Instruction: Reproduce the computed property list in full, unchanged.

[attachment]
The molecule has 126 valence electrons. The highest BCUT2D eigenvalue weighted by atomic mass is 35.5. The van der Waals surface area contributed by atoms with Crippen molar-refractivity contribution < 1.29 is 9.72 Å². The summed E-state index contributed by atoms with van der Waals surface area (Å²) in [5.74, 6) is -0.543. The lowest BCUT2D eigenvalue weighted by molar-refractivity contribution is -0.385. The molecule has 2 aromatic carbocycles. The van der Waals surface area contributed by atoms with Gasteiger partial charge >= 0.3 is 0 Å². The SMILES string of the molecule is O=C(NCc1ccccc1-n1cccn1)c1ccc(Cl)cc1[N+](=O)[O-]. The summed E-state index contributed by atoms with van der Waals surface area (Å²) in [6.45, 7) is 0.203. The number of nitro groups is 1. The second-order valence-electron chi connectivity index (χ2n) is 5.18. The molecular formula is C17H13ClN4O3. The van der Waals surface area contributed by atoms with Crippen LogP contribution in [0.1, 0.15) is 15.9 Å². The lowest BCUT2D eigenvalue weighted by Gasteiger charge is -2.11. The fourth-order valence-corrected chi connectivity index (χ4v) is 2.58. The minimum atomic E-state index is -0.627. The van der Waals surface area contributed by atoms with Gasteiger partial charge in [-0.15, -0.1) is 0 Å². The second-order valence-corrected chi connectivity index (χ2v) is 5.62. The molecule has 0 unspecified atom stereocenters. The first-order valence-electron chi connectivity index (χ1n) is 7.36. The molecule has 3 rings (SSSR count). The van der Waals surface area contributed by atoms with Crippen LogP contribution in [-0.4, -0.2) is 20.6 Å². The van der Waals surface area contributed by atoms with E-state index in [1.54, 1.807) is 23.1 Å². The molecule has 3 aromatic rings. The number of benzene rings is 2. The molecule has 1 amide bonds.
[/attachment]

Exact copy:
The molecule has 126 valence electrons. The highest BCUT2D eigenvalue weighted by atomic mass is 35.5. The van der Waals surface area contributed by atoms with Crippen molar-refractivity contribution < 1.29 is 9.72 Å². The summed E-state index contributed by atoms with van der Waals surface area (Å²) in [5.74, 6) is -0.543. The lowest BCUT2D eigenvalue weighted by molar-refractivity contribution is -0.385. The molecule has 2 aromatic carbocycles. The van der Waals surface area contributed by atoms with Gasteiger partial charge >= 0.3 is 0 Å². The SMILES string of the molecule is O=C(NCc1ccccc1-n1cccn1)c1ccc(Cl)cc1[N+](=O)[O-]. The summed E-state index contributed by atoms with van der Waals surface area (Å²) in [6.45, 7) is 0.203. The number of nitro groups is 1. The second-order valence-electron chi connectivity index (χ2n) is 5.18. The molecular formula is C17H13ClN4O3. The van der Waals surface area contributed by atoms with Crippen LogP contribution in [0.1, 0.15) is 15.9 Å². The lowest BCUT2D eigenvalue weighted by Gasteiger charge is -2.11. The fourth-order valence-corrected chi connectivity index (χ4v) is 2.58. The minimum atomic E-state index is -0.627. The van der Waals surface area contributed by atoms with Gasteiger partial charge in [-0.15, -0.1) is 0 Å². The second-order valence-corrected chi connectivity index (χ2v) is 5.62. The molecule has 0 unspecified atom stereocenters. The first-order valence-electron chi connectivity index (χ1n) is 7.36. The molecule has 3 rings (SSSR count). The van der Waals surface area contributed by atoms with Crippen LogP contribution in [-0.4, -0.2) is 20.6 Å². The van der Waals surface area contributed by atoms with E-state index in [1.54, 1.807) is 23.1 Å². The molecule has 3 aromatic rings. The number of benzene rings is 2. The molecule has 1 amide bonds.